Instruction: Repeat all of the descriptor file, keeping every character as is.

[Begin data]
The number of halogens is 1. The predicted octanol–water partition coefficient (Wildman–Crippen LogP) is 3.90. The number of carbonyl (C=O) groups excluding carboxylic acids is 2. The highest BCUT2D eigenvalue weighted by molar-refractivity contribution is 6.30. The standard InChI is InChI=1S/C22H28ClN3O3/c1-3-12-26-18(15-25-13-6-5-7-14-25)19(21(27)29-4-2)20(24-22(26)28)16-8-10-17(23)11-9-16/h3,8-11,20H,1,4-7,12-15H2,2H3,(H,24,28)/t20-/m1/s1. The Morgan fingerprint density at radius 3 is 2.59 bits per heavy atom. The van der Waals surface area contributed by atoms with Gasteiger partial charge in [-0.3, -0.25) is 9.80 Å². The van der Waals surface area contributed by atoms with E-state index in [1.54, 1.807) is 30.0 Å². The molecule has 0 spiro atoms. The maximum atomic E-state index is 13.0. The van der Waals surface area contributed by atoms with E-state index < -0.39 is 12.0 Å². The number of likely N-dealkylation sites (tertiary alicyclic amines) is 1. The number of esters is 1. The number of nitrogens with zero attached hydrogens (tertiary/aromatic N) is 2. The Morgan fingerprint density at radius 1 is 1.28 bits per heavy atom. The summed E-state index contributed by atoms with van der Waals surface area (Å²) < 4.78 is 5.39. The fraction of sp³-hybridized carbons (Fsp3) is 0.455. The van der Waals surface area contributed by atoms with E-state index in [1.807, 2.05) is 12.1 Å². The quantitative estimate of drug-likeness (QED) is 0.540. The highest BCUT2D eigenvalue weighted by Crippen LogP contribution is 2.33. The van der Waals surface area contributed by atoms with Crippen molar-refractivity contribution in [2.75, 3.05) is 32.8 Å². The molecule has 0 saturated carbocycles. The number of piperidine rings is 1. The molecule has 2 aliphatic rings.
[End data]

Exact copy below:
The number of halogens is 1. The predicted octanol–water partition coefficient (Wildman–Crippen LogP) is 3.90. The number of carbonyl (C=O) groups excluding carboxylic acids is 2. The highest BCUT2D eigenvalue weighted by molar-refractivity contribution is 6.30. The standard InChI is InChI=1S/C22H28ClN3O3/c1-3-12-26-18(15-25-13-6-5-7-14-25)19(21(27)29-4-2)20(24-22(26)28)16-8-10-17(23)11-9-16/h3,8-11,20H,1,4-7,12-15H2,2H3,(H,24,28)/t20-/m1/s1. The Morgan fingerprint density at radius 3 is 2.59 bits per heavy atom. The van der Waals surface area contributed by atoms with Gasteiger partial charge in [-0.3, -0.25) is 9.80 Å². The van der Waals surface area contributed by atoms with E-state index in [1.54, 1.807) is 30.0 Å². The molecule has 0 spiro atoms. The maximum atomic E-state index is 13.0. The van der Waals surface area contributed by atoms with E-state index < -0.39 is 12.0 Å². The number of likely N-dealkylation sites (tertiary alicyclic amines) is 1. The number of esters is 1. The number of nitrogens with zero attached hydrogens (tertiary/aromatic N) is 2. The Morgan fingerprint density at radius 1 is 1.28 bits per heavy atom. The summed E-state index contributed by atoms with van der Waals surface area (Å²) < 4.78 is 5.39. The fraction of sp³-hybridized carbons (Fsp3) is 0.455. The van der Waals surface area contributed by atoms with E-state index in [1.807, 2.05) is 12.1 Å². The quantitative estimate of drug-likeness (QED) is 0.540. The highest BCUT2D eigenvalue weighted by Crippen LogP contribution is 2.33. The van der Waals surface area contributed by atoms with Crippen molar-refractivity contribution in [2.75, 3.05) is 32.8 Å². The molecule has 0 saturated carbocycles. The number of piperidine rings is 1. The molecule has 2 aliphatic rings.